Architecture and design have an inherent relationship with disability. However, despite legislation in place to mandate equal access within our shared built environment, the history of A&D has often been a discriminating one. The able-bodied end user has more often than not been the human model to design towards, evident in Le Corbusier’s “Modulor Man” or Frank Lloyd Wright purportedly using his own height as basis for doorway and ceiling heights. Understanding the proportions of the human body is certainly valuable, but fails to take into account the sheer variation possible in human form – disabled or not.
Today we might laugh at stories of conversations between clients and the stubborn Mr Wright. However, while the relationship between architecture and disability has certainly come a long way from being a private problem to a public issue since the times of those two architectural giants, there is still a ways to go when it comes to complete recognition.
One study undertaken in 1991 from schools of architecture in the United States revealed that students had “limited knowledge on disability and accessibility provision.” Furthermore, while a few students defined disability as including wheelchair users, children, people with prams, pregnant women and others, most of the students defined disabled people solely as wheelchair users. While true, this is evidence of a continual inadvertent discrimination against many of those with disabilities that aren’t physically evident. A similar study conducted around architects in Istanbul revealed that physical disability generally was prioritised when considering design problems.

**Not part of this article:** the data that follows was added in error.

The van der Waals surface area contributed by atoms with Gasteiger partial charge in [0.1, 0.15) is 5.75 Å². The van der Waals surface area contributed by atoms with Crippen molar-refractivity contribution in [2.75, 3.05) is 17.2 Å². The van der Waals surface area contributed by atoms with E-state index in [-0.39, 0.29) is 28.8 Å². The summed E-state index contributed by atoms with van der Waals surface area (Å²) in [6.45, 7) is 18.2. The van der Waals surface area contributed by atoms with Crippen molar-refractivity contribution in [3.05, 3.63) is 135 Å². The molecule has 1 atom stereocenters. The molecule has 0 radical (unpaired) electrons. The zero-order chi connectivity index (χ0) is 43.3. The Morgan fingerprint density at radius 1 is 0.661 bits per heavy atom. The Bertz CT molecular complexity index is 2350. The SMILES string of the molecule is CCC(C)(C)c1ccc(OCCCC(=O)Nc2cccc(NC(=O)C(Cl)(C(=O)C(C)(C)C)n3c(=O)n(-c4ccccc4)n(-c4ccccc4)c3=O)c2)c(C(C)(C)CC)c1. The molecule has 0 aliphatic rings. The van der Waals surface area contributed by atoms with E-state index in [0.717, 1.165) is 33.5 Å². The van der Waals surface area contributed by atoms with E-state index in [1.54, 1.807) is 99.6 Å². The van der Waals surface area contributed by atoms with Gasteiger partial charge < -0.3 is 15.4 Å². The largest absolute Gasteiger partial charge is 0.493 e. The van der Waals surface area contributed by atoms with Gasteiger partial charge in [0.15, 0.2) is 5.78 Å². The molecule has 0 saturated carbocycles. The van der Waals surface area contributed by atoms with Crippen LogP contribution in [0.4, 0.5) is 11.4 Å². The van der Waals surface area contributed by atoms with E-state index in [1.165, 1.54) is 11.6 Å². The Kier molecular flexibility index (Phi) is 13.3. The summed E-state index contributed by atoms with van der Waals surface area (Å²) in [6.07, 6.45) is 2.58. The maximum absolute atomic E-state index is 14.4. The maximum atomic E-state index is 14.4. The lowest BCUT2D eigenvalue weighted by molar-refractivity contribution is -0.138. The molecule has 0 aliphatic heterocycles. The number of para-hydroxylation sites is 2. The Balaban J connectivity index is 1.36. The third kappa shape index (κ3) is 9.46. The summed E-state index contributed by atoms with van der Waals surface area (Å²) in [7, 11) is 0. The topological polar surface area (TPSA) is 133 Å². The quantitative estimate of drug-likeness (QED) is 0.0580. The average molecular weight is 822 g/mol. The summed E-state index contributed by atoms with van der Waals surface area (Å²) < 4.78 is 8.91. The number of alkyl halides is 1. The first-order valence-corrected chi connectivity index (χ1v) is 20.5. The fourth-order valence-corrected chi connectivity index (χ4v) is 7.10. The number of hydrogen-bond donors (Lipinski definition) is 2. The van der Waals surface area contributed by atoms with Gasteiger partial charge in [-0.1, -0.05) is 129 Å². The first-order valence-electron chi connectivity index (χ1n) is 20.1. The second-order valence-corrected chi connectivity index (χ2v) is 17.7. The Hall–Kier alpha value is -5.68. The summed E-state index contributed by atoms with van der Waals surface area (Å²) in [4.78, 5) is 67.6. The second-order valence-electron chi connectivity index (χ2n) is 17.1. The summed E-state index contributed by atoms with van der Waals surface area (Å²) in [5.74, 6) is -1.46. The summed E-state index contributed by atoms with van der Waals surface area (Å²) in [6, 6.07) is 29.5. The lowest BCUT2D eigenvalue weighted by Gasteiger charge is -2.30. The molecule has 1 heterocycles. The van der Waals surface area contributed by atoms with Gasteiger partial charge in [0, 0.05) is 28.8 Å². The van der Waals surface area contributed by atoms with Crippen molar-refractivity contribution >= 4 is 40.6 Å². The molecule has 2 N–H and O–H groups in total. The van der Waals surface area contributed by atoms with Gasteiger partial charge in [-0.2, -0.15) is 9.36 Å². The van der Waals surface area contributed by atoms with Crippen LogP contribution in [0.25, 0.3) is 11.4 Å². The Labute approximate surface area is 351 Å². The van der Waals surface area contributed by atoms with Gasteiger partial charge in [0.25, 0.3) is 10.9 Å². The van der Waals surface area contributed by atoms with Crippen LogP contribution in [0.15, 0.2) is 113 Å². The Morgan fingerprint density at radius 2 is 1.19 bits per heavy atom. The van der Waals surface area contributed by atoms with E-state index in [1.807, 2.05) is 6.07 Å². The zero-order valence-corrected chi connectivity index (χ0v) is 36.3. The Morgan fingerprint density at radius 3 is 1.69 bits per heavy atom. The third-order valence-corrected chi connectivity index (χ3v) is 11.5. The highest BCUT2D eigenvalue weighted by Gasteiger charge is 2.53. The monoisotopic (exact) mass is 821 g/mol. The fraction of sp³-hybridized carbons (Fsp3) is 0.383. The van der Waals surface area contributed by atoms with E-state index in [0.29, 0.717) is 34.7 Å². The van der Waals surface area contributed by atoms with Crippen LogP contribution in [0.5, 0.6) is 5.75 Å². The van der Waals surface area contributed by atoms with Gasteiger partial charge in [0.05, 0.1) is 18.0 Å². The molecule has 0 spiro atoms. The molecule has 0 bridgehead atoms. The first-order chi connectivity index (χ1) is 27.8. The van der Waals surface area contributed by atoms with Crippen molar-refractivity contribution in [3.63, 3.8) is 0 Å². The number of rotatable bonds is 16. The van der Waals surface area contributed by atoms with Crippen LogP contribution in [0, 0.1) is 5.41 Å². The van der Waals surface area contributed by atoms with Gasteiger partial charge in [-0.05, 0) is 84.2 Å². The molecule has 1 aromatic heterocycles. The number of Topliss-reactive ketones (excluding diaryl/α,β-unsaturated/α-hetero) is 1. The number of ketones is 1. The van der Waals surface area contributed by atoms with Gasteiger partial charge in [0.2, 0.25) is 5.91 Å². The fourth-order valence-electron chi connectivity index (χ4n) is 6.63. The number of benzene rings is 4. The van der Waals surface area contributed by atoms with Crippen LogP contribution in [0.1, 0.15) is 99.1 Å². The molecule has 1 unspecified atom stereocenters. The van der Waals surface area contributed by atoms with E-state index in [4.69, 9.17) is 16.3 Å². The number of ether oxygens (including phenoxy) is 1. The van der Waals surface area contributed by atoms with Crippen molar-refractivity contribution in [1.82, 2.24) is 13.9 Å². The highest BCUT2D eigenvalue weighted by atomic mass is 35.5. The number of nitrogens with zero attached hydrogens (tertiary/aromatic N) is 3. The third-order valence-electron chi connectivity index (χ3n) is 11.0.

Invisible disabilities, such as vision impairment, chronic pain or a host of mental illnesses may not be readily evident, and nor do they hold solutions that will necessarily come immediately. However, they still have the potential to be assisted through a design-centric approach, as explored by Sydney University’s 2016 “Enabled by Design-athon”, which aimed to “mastermind new products and technology that could help improve the lives of people living with a disability.” A more widespread acceptance of such an approach may require a shift in mindset from education up, given the tendency to see the consideration of disability as currently being another requirement legislated by the BCA in the same vein as door heights and stair tread lengths.
Questioning what really entails a ‘typical’ user, as academic Jos Boys writes, might lead to more innovative design solutions that don’t attempt to “solve” the problem of disability, but rather simply take into account “how diverse human bodies actually occupy space.” Design solutions need not be overly complicated or one-off opportunities to explore something crazy, like OMA’s Maison Bordeaux. Rather, the A+D community is undoubtedly better off “confronting the ordinary” and making disability less of a taboo issue for everyone as a result.